"fd.type in (ipv4, ipv6) and ( or"

I’ll explain each parameter here: -k http://localhost:8080 connects to Kubernetes API -pk prints Kubernetes fields in stdout -s8192 enlarges the IO buffers, as we need to show full content, otherwise gets cut off by default -NA shows ASCII output And the filter between double quotes. Sysdig is able to understand Kubernetes semantics so we can filter out traffic on sockets IPv4 or IPv6, coming from any container in the namespace critical-app or from any process named skydns. We included because this is the internal Kubernetes DNS resolver and runs outside our namespace, as part of the Kubernetes infrastructure.

Now, let's run curl again with sysdig running in parallel and we'll see some interesting information on sysdig output.

30447 11:45:26.135742024 0 client (341cbd92c83b) curl (29549:14) < socket fd=3(<6>)
30448 11:45:26.135744012 0 client (341cbd92c83b) curl (29549:14) > close fd=3(<6>)
30449 11:45:26.135746067 0 client (341cbd92c83b) curl (29549:14) < close res=0
30615 11:45:26.136987377 1 client (341cbd92c83b) curl (29550:15) < socket fd=3(<4>)
30616 11:45:26.136994479 1 client (341cbd92c83b) curl (29550:15) > connect fd=3(<4>)
30617 11:45:26.137006538 1 client (341cbd92c83b) curl (29550:15) < connect res=0 tuple=>
30628 11:45:26.137187035 1 <NA> (659d266db640) skydns (12139:1) > recvmsg fd=6(<3t>:::53)
30636 11:45:26.137227118 1 <NA> (659d266db640) skydns (12139:1) < recvmsg res=56 size=56 data=
backendcritical-appsvcclusterlocal tuple=::ffff:>:::53

In this output we can identify how the curl process in the container client generates a DNS request which is received by a process named skydns, a DNS server listening on port 53. Looking at the payload we can see the DNS query was for backend.critical-app.svc.cluster.local. curl understood that backend wasn't a fully qualified name and it appended .critical-app.svc.cluster.local so Kubernetes could actually resolve it.

30640 11:45:26.137499776 1 <NA> (659d266db640) skydns (12139:1) > write fd=3(<4t>> size=190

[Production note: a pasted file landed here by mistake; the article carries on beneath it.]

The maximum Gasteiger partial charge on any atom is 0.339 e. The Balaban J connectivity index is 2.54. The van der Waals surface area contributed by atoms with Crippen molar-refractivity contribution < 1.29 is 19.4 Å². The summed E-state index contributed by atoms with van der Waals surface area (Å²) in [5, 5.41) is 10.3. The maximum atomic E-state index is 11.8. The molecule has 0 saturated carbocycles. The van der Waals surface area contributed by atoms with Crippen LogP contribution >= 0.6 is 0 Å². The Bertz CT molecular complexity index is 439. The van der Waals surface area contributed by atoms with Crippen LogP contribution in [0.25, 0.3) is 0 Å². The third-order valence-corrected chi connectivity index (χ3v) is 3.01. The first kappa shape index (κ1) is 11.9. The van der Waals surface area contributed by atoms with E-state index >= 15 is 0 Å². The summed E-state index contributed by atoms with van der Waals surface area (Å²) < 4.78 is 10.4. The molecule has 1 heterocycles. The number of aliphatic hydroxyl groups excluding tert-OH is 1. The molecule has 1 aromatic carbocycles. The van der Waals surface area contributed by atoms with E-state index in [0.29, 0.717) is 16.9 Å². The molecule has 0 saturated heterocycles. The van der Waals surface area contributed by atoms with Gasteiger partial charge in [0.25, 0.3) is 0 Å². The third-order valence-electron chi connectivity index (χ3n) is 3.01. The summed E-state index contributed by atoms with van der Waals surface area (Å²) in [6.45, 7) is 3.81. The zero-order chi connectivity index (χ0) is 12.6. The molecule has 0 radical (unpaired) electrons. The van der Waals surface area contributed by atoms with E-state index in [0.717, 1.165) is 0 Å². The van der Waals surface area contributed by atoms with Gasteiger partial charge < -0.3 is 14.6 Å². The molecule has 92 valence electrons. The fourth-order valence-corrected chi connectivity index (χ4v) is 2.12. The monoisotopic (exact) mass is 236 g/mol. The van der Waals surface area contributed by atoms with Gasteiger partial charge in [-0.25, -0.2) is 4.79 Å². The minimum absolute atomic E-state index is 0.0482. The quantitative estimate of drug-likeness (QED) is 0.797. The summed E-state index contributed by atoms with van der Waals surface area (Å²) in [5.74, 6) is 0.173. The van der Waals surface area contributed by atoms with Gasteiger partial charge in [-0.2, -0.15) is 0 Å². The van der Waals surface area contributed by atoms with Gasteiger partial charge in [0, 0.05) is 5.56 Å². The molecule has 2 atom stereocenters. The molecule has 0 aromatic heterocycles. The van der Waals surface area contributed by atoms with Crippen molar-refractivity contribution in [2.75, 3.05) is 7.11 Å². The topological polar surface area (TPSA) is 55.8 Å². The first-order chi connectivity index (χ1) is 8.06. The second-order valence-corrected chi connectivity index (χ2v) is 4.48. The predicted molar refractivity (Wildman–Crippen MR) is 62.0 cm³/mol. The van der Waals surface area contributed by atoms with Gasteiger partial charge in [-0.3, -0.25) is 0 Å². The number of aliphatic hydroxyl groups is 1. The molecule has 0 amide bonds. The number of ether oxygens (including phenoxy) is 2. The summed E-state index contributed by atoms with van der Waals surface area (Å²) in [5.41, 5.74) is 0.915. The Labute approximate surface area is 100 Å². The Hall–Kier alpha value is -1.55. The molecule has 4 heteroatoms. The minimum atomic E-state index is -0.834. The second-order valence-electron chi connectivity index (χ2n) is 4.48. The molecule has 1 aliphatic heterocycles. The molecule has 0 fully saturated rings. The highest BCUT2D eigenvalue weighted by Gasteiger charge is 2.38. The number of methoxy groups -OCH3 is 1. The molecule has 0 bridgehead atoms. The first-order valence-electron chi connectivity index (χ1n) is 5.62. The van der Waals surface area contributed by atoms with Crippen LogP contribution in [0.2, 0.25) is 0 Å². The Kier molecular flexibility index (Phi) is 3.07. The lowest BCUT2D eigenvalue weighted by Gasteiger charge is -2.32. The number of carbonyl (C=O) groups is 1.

30641 11:45:26.137543936 1 <NA> (659d266db640) skydns (12139:1) < write res=190 data=
GET /v2/keys/skydns/local/cluster/svc/critical-app/backend?quorum=false&recursive=true&sorted=false HTTP/1.1
User-Agent: Go 1.1 package http
Accept-Encoding: gzip

30642 11:45:26.137555394 1 <NA> (659d266db640) skydns (12139:1) > recvmsg fd=6(<3t>:::53)
30685 11:45:26.138173278 1 <NA> (659d266db640) skydns (12154:8) > read fd=3(<4t>> size=4096
30686 11:45:26.138179138 1 <NA> (659d266db640) skydns (12154:8) < read res=553 data=
HTTP/1.1 200 OK
Content-Type: application/json
X-Etcd-Cluster-Id: 7e27652122e8b2ae
X-Etcd-Index: 15081
X-Raft-Index: 42991
X-Raft-Term: 2
Date: Fri, 02 Dec 2016 11:45:26 GMT
Content-Length: 349


The ball was in SkyDNS court because had to resolve this DNS request to an IP address. How does it do that? In Kubernetes, the source of truth is stored in etcd, a distributed key-value datastore that contains all the settings.

We can see how SkyDNS starts doing a connection towards etcd (port 4001). We cannot go further because it is beyond our filtering scope (remember we only include our namespace and from the outside world only processes named skydns). But we can see how it makes a HTTP request to the etcd API asking for the key at /local/cluster/svc/critical-app/backend. etcd replies with a JSON that includes the IP address of the backend service. Then, SkyDNS makes a DNS response with the IP address, makes it way back to the curl client container.